(image courtesy: Stanford University Press)
For more than century before World War II, traders, merchants, financiers, and laborers steadily moved between places on the Indian Ocean, trading goods, supplying credit, and seeking work. This all changed with the war and as India, Burma, Ceylon, and Malaya wrested independence from the British empire. Set against the tumult of the postwar period, Boats in a Storm centers on the legal struggles of migrants to retain their traditional rhythms and patterns of life, illustrating how they experienced citizenship and decolonization. Even as nascent citizenship regimes and divergent political trajectories of decolonization papered over migrations between South and Southeast Asia, migrants continued to recount cross-border histories in encounters with the law. These accounts, often obscured by national and international political developments, unsettle the notion that static national identities and loyalties had emerged, fully formed and unblemished by migrant pasts, in the aftermath of empires.Drawing on archival materials from India, Sri Lanka, Myanmar, London, and Singapore, Kalyani Ramnath narrates how former migrants battled legal requirements to revive prewar circulations of credit, capital, and labor, in a postwar context of rising ethno-nationalisms that accused migrants of stealing jobs and hoarding land. Ultimately, Ramnath shows how decolonization was marked not only by shipwrecked empires and nation-states assembled and ordered from the debris of imperial collapse, but also by these forgotten stories of wartime displacements, their unintended consequences, and long afterlives.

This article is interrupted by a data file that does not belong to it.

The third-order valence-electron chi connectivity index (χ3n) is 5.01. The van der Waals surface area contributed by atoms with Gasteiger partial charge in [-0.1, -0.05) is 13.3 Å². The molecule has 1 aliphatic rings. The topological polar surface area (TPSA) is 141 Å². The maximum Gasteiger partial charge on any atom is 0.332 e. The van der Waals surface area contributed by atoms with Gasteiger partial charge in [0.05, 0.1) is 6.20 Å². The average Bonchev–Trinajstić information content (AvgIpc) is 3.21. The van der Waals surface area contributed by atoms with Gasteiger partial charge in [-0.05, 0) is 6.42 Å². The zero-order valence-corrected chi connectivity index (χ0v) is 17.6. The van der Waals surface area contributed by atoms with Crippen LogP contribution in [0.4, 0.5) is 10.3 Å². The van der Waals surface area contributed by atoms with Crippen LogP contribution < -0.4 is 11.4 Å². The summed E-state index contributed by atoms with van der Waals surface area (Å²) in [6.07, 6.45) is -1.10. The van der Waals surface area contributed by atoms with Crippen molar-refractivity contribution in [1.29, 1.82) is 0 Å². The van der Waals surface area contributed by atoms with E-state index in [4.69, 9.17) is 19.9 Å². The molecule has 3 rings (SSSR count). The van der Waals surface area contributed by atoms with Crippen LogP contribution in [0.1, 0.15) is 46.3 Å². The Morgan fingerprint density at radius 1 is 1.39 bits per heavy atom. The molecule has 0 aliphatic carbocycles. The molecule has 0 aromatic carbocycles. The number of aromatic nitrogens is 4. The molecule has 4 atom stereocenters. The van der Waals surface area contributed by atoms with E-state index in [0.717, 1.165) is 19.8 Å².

Table of contents:
Introduction: Boats in a StormConclusion: An Uneasy Calm
About the author:
is Assistant Professor of History at University of Georgia.
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